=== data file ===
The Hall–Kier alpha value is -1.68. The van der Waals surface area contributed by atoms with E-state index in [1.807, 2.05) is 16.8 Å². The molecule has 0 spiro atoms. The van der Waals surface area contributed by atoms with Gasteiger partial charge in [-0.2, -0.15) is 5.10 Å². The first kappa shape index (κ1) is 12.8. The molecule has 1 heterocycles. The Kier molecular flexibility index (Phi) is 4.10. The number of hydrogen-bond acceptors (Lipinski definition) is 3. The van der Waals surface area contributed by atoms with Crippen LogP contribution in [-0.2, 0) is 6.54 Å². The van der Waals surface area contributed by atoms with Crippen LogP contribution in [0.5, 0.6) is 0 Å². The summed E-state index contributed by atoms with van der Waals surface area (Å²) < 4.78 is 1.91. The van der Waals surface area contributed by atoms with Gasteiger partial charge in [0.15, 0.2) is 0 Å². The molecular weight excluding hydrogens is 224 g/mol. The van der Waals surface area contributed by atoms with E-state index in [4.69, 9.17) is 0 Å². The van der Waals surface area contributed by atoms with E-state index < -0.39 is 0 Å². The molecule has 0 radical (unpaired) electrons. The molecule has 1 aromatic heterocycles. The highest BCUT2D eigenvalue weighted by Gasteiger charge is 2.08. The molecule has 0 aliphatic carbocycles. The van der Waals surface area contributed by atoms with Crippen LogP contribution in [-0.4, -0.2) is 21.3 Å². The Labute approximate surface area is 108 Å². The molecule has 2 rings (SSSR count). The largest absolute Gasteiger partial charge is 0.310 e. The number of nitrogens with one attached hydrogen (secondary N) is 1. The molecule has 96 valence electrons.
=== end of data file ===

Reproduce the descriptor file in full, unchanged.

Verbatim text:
The Hall–Kier alpha value is -1.68. The van der Waals surface area contributed by atoms with E-state index in [1.807, 2.05) is 16.8 Å². The molecule has 0 spiro atoms. The van der Waals surface area contributed by atoms with Gasteiger partial charge in [-0.2, -0.15) is 5.10 Å². The first kappa shape index (κ1) is 12.8. The molecule has 1 heterocycles. The Kier molecular flexibility index (Phi) is 4.10. The number of hydrogen-bond acceptors (Lipinski definition) is 3. The van der Waals surface area contributed by atoms with Crippen LogP contribution in [-0.2, 0) is 6.54 Å². The van der Waals surface area contributed by atoms with Crippen LogP contribution in [0.5, 0.6) is 0 Å². The summed E-state index contributed by atoms with van der Waals surface area (Å²) < 4.78 is 1.91. The van der Waals surface area contributed by atoms with Gasteiger partial charge in [0.15, 0.2) is 0 Å². The molecular weight excluding hydrogens is 224 g/mol. The van der Waals surface area contributed by atoms with E-state index in [4.69, 9.17) is 0 Å². The van der Waals surface area contributed by atoms with E-state index < -0.39 is 0 Å². The molecule has 0 radical (unpaired) electrons. The molecule has 1 aromatic heterocycles. The highest BCUT2D eigenvalue weighted by Gasteiger charge is 2.08. The molecule has 0 aliphatic carbocycles. The van der Waals surface area contributed by atoms with Crippen LogP contribution in [-0.4, -0.2) is 21.3 Å². The Labute approximate surface area is 108 Å². The molecule has 2 rings (SSSR count). The largest absolute Gasteiger partial charge is 0.310 e. The number of nitrogens with one attached hydrogen (secondary N) is 1. The molecule has 96 valence electrons.